Microsoft maybe have made Windows 7 more stable compared to other versions but at its core, the architecture is the same. In a way, Windows has to be a lot smarter as it has to cater for so many different combinations of components. To do this it uses a Hardware Abstraction Layer which 'abstracts' the hardware from the OS which in turn is bound to take a performance hit. In comparison Apple only have to deal with a known set of components and so can squeeze out a lot more performance from the given hardware. The bottom line is that Windows and Mac use different technologies for the OS and IMHO whatever way OSX seems to do it, there doesn't seem to be a need for registry cleaners, defraggers and anti-virus programs (at the minute!). For the poster that was so quick to point out the 600,000 Macs got infected last month, have you stopped to think why exactly this was so newsworthy and how many Windows machines do you think were infected last month? You would be pretty naive if you thought it was less than 600,000 even with all Microsofts updates! And before you all jump down my throat arguing that there are many more Windows machines out there and that's why there are more Virus's targeting windows - I totally agree- but it doesn't change the fact that you are less likely to get a virus on a Mac at this point in time compared to a Windows machine!

    No doubt this post is going to generate a lot of backlash but I'm only going by my own experience (yes, and I'm using Windows 7 NOT Windows XP or Vista). Maybe I've just been incredibly unlucky with my Windows 7 laptop , my Windows 7 desktop and my two Windows 7 virtual machines, and am the only one that has experienced these problems but its still a valid experience and has every right to be voiced.

    The solution is of course to have a dedicated PC for your graphics work and use your Mac for everything else - that way you get the best of both worlds!
    Last edited by stealthworks; 05-07-2012 at 05:26 PM.

  14. #44
    Registered User DigitalSorcery8's Avatar
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    Quote Originally Posted by stealthworks View Post
    No doubt this post is going to generate a lot of backlash but I'm only going by my own experience (yes, and I'm using Windows 7 NOT Windows XP or Vista). Maybe I've just been incredibly unlucky with my Windows 7 laptop , my Windows 7 desktop and my two Windows 7 virtual machines, and am the only one that has experienced these problems but its still a valid experience and has every right to be voiced.
    But if I were to go by MY own experience - having built MANY Windows machines - I haven't experienced the problems that you have. I routinely defrag my harddrives and rarely have any crashes. And don't notice any slowdowns. I am currently using 8 machines - 7 are WinXP (5 WinXP64) and one Win7 machine. I've used these machines for years and I don't experience what you experience. In fact, I REALLY like WinXP64 over Windows7 - probably because Win7 is far more different in style than any recent incarnations of Windows. Never tried Vista.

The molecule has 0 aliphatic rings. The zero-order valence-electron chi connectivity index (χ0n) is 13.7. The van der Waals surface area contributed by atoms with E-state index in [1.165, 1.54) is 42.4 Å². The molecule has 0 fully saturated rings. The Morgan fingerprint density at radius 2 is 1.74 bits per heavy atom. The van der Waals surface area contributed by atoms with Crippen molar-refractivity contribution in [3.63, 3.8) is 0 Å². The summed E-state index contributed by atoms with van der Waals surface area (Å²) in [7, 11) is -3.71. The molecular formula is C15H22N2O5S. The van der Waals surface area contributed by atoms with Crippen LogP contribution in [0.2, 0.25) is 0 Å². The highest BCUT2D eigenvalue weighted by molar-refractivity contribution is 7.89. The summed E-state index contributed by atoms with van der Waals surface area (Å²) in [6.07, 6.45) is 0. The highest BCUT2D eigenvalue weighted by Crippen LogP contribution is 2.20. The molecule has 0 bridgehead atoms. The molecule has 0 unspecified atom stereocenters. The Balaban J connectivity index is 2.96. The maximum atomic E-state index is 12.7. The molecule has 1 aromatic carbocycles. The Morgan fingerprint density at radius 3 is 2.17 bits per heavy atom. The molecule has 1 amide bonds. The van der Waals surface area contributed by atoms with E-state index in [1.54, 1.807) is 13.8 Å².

Another users experience...

  15. #45
    Registered User sami's Avatar
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    Quote Originally Posted by Tony3d View Post
    I'm sick of Apple's silence about the Mac Pro refresh, and I'm considering moving over to Windows. Looked at HP workstations yesterday. I configured the following..

    Intel® Xeon® E5-2680 2.70 20MB 1600 8C
    Intel® Xeon® E5-2680 8C 2.70 20MB 1600 CPU-2 (Must be same speed as Processor 1.)
    HP Z820 Localization Kit
    HP Dual Processor Air Cooling Kit (Supported with Dual Processors only.)
    AMD FirePro V7900 2GB Graphics
    HP 16GB (8x2GB) DDR3-1600 2-CPU RAM
    HP 1000GB SATA 7200 1st HDD
    16X SuperMulti DVDRW SATA 1stODD
    HP Single Unit Packaging
    HP USB Standard Keyboard
    No Included Mouse
    HP 3/3/3 Warranty

    Cost after 27% discount $7,395.12 including Tax!

    That is one kick *** machine, and it's everything I can do to hold myself back. After WWDC I'm switching if Apple remains tight lipped! Plus a 3 year warranty, and it's shipping!

    My big question is how difficult is this switch going to be for me? I have never used Windows....ever. My plan is to basically use Windows just for Lightwave in the beginning. I have a one year old 27" iMac for everything else. As I get more comfortable, I'll slowly migrate everything I need over. I am just plain fed up with Apple! They can't pull their heads out of their #$% long enough to realize they have other products besides iPad, and iPhone. Looking for good constructive help here. Also, very excited about all the plugins that will be coming my way. Thanks!
    Anecdote which may or may not be useful. I've had problems with my HP Z800 specifically the raid controllers and overall - I'm not happy with it. I prefer my mac pro running win 7 x64 - it's a much more stable machine- I too went mac for FCP but came running back once Premiere got its act together... Hope you have better luck with HP than I did.